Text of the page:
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Opening a hidden, real world to the mainstream

Shauna Farnell
Special to the Daily
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Jack Twist and Ennis Del Mar have had to work pretty hard for everything they have in their young, rustic lives. Both come from working class, ranch families, and both know what hard work means. It means getting their hands dirty, getting up early, staying up late and eating a lot of beans over an open fire. It’s clear that hardship is something to which they are accustom.When the two arrive separately to find work at a sheep grazing ranch on Brokeback Mountain in Wyoming circa 1963, they don’t have much in their lives but a need for work, a need for money and a need for routine. They find all of this on Brokeback Mountain, along with each other’s companionship. The companionship, clearly, is not one like Clint Eastwood shares with his loyal sidekicks.It’s a shame that everyone who walks into the theater to see “Brokeback Mountain” knows ahead of time that it’s a movie about gay cowboys. I think this preconception alters the impact of the film, mainly because most of us are not accustom to seeing a graphic love story involving two men. Thus, knowing that this sort of love story, so rarely seen on the big screen in mainstream cinema, is going to unfold, most of us watch the preliminary scenes and find ourselves wondering, “so, when are they going to kiss?”

There is nothing subtle about the romance between Jack (Jake Gyllenhaal) and Ennis (Heath Ledger). The movie is about their love and its isolation on Brokeback Mountain.The film is based on a short fiction story by Annie Proulx, which, as she says on her Website (www.annieproulx.com), stemmed from years of “examination of country homophobia in the land of the great, pure, noble cowboy.”Watching the film, one knows that the romance between Jack and Ennis is entirely realistic. Some people (see, Utah cinema owners) don’t want to believe that love between two people of the same sex is real or acceptable. Even those who share it don’t want to believe it.There’s a scene in the film when Ennis tells Jack, “I’m not queer.” After a couple seconds, Jack, replies, “Me neither.”

Brokeback Mountain, the only safe place where the two, who attempt “normal” heterosexuals lives with wives, children, steady jobs, laundry, dishes, etc., can meet throughout the years, is symbolic of the very isolated nature of their romance. When Ennis was a young boy, his father showed him a mangled corpse – this is what happens to a man living alone with another man: He is beaten to death and sickly mutilated. Anyone who would like to believe this scenario is one that only plays out in Hollywood drama, think again. See Matthew Wayne Shepard – the 21-year-old homosexual college student who, in 1998, was lured by two men from a bar in Wyoming, driven out to the middle of nowhere, tied to a split rail fence, beaten, tortured and left for dead. A few days later, some fraternity members at Colorado State University built a mangled scarecrow simulation of Shepard on their Homecoming float, complete with obscene remarks written on its shirt along with “I’m gay.”Why some people have such a problem with other people’s love and other people’s attraction – something that is none of their business and completely harmless to the rest of the world – is truly baffling. “Brokeback Mountain” is a phenomenal, realistic love story. It’s realistic and sad. Perhaps some viewers will find the graphic scenes of passion between Jack and Ennis a bit jarring, but now that a film like this has made it into the mainstream, maybe this aspect of reality will grow to be less of a shock to society. Maybe it can be perceived as less of a malady or a crime.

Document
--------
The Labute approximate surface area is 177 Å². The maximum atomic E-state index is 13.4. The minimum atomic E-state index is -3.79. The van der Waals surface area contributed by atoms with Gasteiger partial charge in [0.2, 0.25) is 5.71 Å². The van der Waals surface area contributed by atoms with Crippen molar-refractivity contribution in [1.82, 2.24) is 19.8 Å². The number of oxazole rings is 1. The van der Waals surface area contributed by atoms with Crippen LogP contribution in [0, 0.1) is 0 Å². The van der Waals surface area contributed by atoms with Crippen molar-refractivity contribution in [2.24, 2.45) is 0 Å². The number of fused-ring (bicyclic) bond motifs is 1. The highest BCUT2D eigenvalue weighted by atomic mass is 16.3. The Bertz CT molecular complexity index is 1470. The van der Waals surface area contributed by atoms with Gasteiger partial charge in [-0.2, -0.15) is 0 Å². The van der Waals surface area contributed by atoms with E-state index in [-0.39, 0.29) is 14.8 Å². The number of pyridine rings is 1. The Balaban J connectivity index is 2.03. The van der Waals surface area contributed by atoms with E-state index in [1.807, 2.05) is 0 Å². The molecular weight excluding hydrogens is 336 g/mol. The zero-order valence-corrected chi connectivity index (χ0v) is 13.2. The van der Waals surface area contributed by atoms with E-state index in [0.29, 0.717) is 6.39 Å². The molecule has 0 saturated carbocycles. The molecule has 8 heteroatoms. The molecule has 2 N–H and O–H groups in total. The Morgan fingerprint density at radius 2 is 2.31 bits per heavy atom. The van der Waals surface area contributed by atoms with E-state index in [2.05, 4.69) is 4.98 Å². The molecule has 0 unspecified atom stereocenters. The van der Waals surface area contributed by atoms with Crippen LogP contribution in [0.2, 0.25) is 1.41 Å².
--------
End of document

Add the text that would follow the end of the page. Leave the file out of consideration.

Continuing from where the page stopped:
Staff Writer Shauna Farnell can be reached at 949-0555, ext.14632, or sfarnell@vaildaily.com.Vail, Colorado


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